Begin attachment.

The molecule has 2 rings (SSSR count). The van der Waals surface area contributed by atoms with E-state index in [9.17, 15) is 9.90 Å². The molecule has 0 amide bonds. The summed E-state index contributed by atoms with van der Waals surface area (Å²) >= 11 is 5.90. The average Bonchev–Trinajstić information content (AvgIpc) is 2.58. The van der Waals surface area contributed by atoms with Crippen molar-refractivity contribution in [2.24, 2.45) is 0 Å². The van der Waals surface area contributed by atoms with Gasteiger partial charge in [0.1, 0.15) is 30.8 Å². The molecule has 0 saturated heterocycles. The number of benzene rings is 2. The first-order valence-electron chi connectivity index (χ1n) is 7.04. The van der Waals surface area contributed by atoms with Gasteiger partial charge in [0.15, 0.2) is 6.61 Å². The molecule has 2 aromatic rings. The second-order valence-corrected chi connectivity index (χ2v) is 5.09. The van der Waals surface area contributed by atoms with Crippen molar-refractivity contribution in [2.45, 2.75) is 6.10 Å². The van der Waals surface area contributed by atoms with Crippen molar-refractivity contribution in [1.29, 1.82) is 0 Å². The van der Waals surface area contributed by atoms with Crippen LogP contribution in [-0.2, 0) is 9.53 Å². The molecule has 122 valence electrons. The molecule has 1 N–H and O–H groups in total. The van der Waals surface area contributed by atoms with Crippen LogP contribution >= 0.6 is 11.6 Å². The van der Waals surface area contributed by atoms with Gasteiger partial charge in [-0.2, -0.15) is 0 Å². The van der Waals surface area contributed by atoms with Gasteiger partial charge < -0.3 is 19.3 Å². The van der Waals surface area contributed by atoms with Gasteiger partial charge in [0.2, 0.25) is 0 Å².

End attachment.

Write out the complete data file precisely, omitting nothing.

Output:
The molecule has 2 rings (SSSR count). The van der Waals surface area contributed by atoms with E-state index in [9.17, 15) is 9.90 Å². The molecule has 0 amide bonds. The summed E-state index contributed by atoms with van der Waals surface area (Å²) >= 11 is 5.90. The average Bonchev–Trinajstić information content (AvgIpc) is 2.58. The van der Waals surface area contributed by atoms with Crippen molar-refractivity contribution in [2.24, 2.45) is 0 Å². The van der Waals surface area contributed by atoms with Gasteiger partial charge in [0.1, 0.15) is 30.8 Å². The molecule has 0 saturated heterocycles. The number of benzene rings is 2. The first-order valence-electron chi connectivity index (χ1n) is 7.04. The van der Waals surface area contributed by atoms with Gasteiger partial charge in [0.15, 0.2) is 6.61 Å². The molecule has 2 aromatic rings. The second-order valence-corrected chi connectivity index (χ2v) is 5.09. The van der Waals surface area contributed by atoms with Crippen molar-refractivity contribution in [2.45, 2.75) is 6.10 Å². The van der Waals surface area contributed by atoms with Crippen molar-refractivity contribution in [1.29, 1.82) is 0 Å². The van der Waals surface area contributed by atoms with Crippen LogP contribution in [-0.2, 0) is 9.53 Å². The molecule has 122 valence electrons. The molecule has 1 N–H and O–H groups in total. The van der Waals surface area contributed by atoms with Crippen LogP contribution >= 0.6 is 11.6 Å². The van der Waals surface area contributed by atoms with Gasteiger partial charge in [-0.2, -0.15) is 0 Å². The van der Waals surface area contributed by atoms with Gasteiger partial charge < -0.3 is 19.3 Å². The van der Waals surface area contributed by atoms with Gasteiger partial charge in [0.2, 0.25) is 0 Å².